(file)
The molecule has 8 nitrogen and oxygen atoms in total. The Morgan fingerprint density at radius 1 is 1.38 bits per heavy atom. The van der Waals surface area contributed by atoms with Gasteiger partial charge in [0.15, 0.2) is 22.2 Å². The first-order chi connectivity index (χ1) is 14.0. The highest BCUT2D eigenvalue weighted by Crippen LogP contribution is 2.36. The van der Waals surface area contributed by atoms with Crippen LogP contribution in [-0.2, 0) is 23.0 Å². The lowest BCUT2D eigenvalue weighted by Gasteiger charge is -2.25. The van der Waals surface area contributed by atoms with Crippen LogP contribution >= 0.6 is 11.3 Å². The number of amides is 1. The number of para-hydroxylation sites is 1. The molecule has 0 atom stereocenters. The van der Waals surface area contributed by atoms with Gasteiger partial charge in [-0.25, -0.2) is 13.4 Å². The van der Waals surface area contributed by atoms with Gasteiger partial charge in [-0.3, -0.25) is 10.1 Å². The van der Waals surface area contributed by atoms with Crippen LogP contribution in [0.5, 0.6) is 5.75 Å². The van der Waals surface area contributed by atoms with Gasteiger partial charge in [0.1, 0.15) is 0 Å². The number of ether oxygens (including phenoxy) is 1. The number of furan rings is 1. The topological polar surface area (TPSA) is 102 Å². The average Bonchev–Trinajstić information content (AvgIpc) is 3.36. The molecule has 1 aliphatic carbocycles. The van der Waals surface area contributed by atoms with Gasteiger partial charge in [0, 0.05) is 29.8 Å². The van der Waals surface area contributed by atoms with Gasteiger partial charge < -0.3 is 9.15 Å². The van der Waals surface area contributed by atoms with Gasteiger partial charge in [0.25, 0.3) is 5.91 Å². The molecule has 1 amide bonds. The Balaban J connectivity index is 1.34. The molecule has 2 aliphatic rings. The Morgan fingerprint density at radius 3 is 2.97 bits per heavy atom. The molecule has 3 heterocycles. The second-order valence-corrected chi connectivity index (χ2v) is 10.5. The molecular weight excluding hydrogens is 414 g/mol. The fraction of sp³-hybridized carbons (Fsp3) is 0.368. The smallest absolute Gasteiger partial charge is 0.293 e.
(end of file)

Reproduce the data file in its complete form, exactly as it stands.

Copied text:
The molecule has 8 nitrogen and oxygen atoms in total. The Morgan fingerprint density at radius 1 is 1.38 bits per heavy atom. The van der Waals surface area contributed by atoms with Gasteiger partial charge in [0.15, 0.2) is 22.2 Å². The first-order chi connectivity index (χ1) is 14.0. The highest BCUT2D eigenvalue weighted by Crippen LogP contribution is 2.36. The van der Waals surface area contributed by atoms with Crippen LogP contribution in [-0.2, 0) is 23.0 Å². The lowest BCUT2D eigenvalue weighted by Gasteiger charge is -2.25. The van der Waals surface area contributed by atoms with Crippen LogP contribution >= 0.6 is 11.3 Å². The number of amides is 1. The number of para-hydroxylation sites is 1. The molecule has 0 atom stereocenters. The van der Waals surface area contributed by atoms with Gasteiger partial charge in [-0.25, -0.2) is 13.4 Å². The van der Waals surface area contributed by atoms with Gasteiger partial charge in [-0.3, -0.25) is 10.1 Å². The van der Waals surface area contributed by atoms with Crippen LogP contribution in [0.5, 0.6) is 5.75 Å². The van der Waals surface area contributed by atoms with Gasteiger partial charge in [0.1, 0.15) is 0 Å². The number of ether oxygens (including phenoxy) is 1. The number of furan rings is 1. The topological polar surface area (TPSA) is 102 Å². The average Bonchev–Trinajstić information content (AvgIpc) is 3.36. The molecule has 1 aliphatic carbocycles. The van der Waals surface area contributed by atoms with Gasteiger partial charge in [0, 0.05) is 29.8 Å². The van der Waals surface area contributed by atoms with Gasteiger partial charge < -0.3 is 9.15 Å². The van der Waals surface area contributed by atoms with Gasteiger partial charge in [0.25, 0.3) is 5.91 Å². The molecule has 1 amide bonds. The Balaban J connectivity index is 1.34. The molecule has 2 aliphatic rings. The Morgan fingerprint density at radius 3 is 2.97 bits per heavy atom. The molecule has 3 heterocycles. The second-order valence-corrected chi connectivity index (χ2v) is 10.5. The molecular weight excluding hydrogens is 414 g/mol. The fraction of sp³-hybridized carbons (Fsp3) is 0.368. The smallest absolute Gasteiger partial charge is 0.293 e.